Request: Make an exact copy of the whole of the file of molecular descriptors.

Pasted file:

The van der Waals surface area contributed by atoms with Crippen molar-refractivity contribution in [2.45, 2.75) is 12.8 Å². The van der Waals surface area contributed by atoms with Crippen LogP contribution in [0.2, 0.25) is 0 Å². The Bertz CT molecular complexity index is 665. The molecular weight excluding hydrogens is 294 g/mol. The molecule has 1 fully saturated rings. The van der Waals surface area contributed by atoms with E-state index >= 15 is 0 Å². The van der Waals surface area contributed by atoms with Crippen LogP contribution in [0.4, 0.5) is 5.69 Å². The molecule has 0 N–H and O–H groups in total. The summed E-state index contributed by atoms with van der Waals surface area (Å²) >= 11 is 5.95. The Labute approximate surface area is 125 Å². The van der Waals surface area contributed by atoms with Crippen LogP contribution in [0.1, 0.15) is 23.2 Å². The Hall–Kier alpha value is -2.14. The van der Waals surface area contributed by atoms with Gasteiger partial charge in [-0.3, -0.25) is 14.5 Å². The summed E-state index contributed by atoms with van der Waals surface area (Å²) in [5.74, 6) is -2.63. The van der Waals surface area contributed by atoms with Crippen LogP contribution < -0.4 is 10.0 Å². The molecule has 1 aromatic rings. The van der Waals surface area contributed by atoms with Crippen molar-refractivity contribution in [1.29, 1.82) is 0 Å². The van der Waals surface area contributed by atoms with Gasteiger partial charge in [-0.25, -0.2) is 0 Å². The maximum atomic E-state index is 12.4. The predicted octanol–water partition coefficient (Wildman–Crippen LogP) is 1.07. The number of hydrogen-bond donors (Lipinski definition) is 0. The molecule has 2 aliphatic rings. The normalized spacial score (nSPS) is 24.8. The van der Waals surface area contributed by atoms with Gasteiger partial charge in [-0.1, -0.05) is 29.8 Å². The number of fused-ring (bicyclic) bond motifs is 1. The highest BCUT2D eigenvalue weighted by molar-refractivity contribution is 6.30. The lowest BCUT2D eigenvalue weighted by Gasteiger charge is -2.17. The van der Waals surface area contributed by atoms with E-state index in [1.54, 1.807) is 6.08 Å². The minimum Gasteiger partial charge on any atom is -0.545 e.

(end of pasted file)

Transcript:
The van der Waals surface area contributed by atoms with Crippen molar-refractivity contribution in [2.45, 2.75) is 12.8 Å². The van der Waals surface area contributed by atoms with Crippen LogP contribution in [0.2, 0.25) is 0 Å². The Bertz CT molecular complexity index is 665. The molecular weight excluding hydrogens is 294 g/mol. The molecule has 1 fully saturated rings. The van der Waals surface area contributed by atoms with E-state index >= 15 is 0 Å². The van der Waals surface area contributed by atoms with Crippen LogP contribution in [0.4, 0.5) is 5.69 Å². The molecule has 0 N–H and O–H groups in total. The summed E-state index contributed by atoms with van der Waals surface area (Å²) >= 11 is 5.95. The Labute approximate surface area is 125 Å². The van der Waals surface area contributed by atoms with Crippen LogP contribution in [0.1, 0.15) is 23.2 Å². The Hall–Kier alpha value is -2.14. The van der Waals surface area contributed by atoms with Gasteiger partial charge in [-0.3, -0.25) is 14.5 Å². The summed E-state index contributed by atoms with van der Waals surface area (Å²) in [5.74, 6) is -2.63. The van der Waals surface area contributed by atoms with Crippen LogP contribution < -0.4 is 10.0 Å². The molecule has 1 aromatic rings. The van der Waals surface area contributed by atoms with Crippen molar-refractivity contribution in [1.29, 1.82) is 0 Å². The van der Waals surface area contributed by atoms with Gasteiger partial charge in [-0.25, -0.2) is 0 Å². The maximum atomic E-state index is 12.4. The predicted octanol–water partition coefficient (Wildman–Crippen LogP) is 1.07. The number of hydrogen-bond donors (Lipinski definition) is 0. The molecule has 2 aliphatic rings. The normalized spacial score (nSPS) is 24.8. The van der Waals surface area contributed by atoms with Gasteiger partial charge in [-0.1, -0.05) is 29.8 Å². The number of fused-ring (bicyclic) bond motifs is 1. The highest BCUT2D eigenvalue weighted by molar-refractivity contribution is 6.30. The lowest BCUT2D eigenvalue weighted by Gasteiger charge is -2.17. The van der Waals surface area contributed by atoms with E-state index in [1.54, 1.807) is 6.08 Å². The minimum Gasteiger partial charge on any atom is -0.545 e.